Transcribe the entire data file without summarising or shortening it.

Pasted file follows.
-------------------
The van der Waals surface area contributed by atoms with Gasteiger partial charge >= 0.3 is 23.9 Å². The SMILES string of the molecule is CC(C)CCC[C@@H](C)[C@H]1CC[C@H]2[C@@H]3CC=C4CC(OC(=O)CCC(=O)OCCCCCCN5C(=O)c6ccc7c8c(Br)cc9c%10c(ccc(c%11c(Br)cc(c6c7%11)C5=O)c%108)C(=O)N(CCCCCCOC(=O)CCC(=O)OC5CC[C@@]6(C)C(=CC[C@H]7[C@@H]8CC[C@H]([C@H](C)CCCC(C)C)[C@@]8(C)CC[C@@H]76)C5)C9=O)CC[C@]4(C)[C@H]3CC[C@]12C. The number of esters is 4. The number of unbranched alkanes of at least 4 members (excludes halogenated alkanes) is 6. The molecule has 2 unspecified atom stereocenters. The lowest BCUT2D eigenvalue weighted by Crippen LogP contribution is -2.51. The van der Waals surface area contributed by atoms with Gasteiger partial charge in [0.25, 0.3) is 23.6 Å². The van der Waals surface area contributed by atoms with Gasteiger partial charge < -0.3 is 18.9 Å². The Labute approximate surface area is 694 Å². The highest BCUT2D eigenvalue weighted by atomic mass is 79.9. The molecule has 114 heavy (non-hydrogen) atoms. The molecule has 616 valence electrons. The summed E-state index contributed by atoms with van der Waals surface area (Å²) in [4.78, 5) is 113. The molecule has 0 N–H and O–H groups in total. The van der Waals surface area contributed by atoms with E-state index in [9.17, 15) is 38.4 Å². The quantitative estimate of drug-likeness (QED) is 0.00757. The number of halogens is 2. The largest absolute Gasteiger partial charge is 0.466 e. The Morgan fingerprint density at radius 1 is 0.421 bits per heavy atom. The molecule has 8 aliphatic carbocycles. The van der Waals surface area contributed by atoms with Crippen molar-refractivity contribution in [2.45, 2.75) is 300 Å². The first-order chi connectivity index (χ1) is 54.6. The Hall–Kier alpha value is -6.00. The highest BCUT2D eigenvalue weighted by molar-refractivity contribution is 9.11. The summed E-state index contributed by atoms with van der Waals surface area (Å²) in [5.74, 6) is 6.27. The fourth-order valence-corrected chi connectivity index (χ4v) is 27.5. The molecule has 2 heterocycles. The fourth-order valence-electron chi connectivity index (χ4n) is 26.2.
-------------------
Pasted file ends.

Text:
The van der Waals surface area contributed by atoms with Gasteiger partial charge >= 0.3 is 23.9 Å². The SMILES string of the molecule is CC(C)CCC[C@@H](C)[C@H]1CC[C@H]2[C@@H]3CC=C4CC(OC(=O)CCC(=O)OCCCCCCN5C(=O)c6ccc7c8c(Br)cc9c%10c(ccc(c%11c(Br)cc(c6c7%11)C5=O)c%108)C(=O)N(CCCCCCOC(=O)CCC(=O)OC5CC[C@@]6(C)C(=CC[C@H]7[C@@H]8CC[C@H]([C@H](C)CCCC(C)C)[C@@]8(C)CC[C@@H]76)C5)C9=O)CC[C@]4(C)[C@H]3CC[C@]12C. The number of esters is 4. The number of unbranched alkanes of at least 4 members (excludes halogenated alkanes) is 6. The molecule has 2 unspecified atom stereocenters. The lowest BCUT2D eigenvalue weighted by Crippen LogP contribution is -2.51. The van der Waals surface area contributed by atoms with Gasteiger partial charge in [0.25, 0.3) is 23.6 Å². The van der Waals surface area contributed by atoms with Gasteiger partial charge < -0.3 is 18.9 Å². The Labute approximate surface area is 694 Å². The highest BCUT2D eigenvalue weighted by atomic mass is 79.9. The molecule has 114 heavy (non-hydrogen) atoms. The molecule has 616 valence electrons. The summed E-state index contributed by atoms with van der Waals surface area (Å²) in [4.78, 5) is 113. The molecule has 0 N–H and O–H groups in total. The van der Waals surface area contributed by atoms with E-state index in [9.17, 15) is 38.4 Å². The quantitative estimate of drug-likeness (QED) is 0.00757. The number of halogens is 2. The largest absolute Gasteiger partial charge is 0.466 e. The Morgan fingerprint density at radius 1 is 0.421 bits per heavy atom. The molecule has 8 aliphatic carbocycles. The van der Waals surface area contributed by atoms with Crippen molar-refractivity contribution in [2.45, 2.75) is 300 Å². The first-order chi connectivity index (χ1) is 54.6. The Hall–Kier alpha value is -6.00. The highest BCUT2D eigenvalue weighted by molar-refractivity contribution is 9.11. The summed E-state index contributed by atoms with van der Waals surface area (Å²) in [5.74, 6) is 6.27. The fourth-order valence-corrected chi connectivity index (χ4v) is 27.5. The molecule has 2 heterocycles. The fourth-order valence-electron chi connectivity index (χ4n) is 26.2.